The peg and its nail are driven in at one corner and the reel is adjusted to fall over the corner on the far side of the log. Perhaps you should cut out a notch with a knife, to make sure it really stays put. You now have a nice straight line. Notice that the log is spiked down to the hewing bench, which is holding the whole thing up, by a homemade log dog, a giant staple. This preserves level and plumb. There is also a flat side on the log. That's where I forgot to take a picture. Go to the middle of the log, pull the line out and let it go. It will snap back and give you a nice straight chalk mark where you must saw. Now saw your scoring cut right down the chalk line and go for it. I described this a couple posts ago.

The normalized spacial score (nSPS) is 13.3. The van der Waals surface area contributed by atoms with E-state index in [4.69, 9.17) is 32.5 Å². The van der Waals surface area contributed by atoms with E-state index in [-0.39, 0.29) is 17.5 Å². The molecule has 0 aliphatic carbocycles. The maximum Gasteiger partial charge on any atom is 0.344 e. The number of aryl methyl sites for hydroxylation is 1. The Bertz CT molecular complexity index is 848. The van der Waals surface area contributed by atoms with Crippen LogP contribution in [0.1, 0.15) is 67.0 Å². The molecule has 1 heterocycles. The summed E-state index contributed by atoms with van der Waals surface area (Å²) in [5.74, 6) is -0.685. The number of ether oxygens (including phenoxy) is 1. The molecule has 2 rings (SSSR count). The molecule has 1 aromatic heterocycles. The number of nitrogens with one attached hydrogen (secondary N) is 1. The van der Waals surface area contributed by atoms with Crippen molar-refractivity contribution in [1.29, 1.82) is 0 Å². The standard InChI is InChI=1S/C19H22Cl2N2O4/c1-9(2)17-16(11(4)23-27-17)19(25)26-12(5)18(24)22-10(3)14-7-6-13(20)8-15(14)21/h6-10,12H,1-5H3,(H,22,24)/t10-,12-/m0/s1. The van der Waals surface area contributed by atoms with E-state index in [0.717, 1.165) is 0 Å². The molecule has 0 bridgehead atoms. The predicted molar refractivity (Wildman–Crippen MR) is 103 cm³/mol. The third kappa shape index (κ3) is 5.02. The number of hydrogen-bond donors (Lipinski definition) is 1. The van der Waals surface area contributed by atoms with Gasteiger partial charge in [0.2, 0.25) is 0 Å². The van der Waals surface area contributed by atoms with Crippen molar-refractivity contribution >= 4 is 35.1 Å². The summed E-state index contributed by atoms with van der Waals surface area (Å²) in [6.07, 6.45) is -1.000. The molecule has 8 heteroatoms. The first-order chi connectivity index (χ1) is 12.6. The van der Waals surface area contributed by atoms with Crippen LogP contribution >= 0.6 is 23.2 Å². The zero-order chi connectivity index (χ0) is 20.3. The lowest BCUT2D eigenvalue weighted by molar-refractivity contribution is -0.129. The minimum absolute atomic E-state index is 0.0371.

As you go on, constantly refer to your level and plumb marks, or you will have a rhomboid and not a rectangle or square. If you have to, use wedges to preserve level and plumb. For smallish logs like this, I far prefer the freehand method to using a chainsaw mill. But even if you do use a chainsaw mill, and I may get to that yet, marking out makes the difference between a hack job and something halfway decent, and the marking-out process is very similar. I am using Parsifal, a Stihl MS170, the smallest Stihl in the inventory. It is beautiful on ripping cuts. It has a very narrow bar, small waste, and even without a ripping chain it makes perfectly adequate cuts for my purposes, since I am building a woodshed and not cabinetmaking. Of course you have to keep the chain sharp, but that's another post.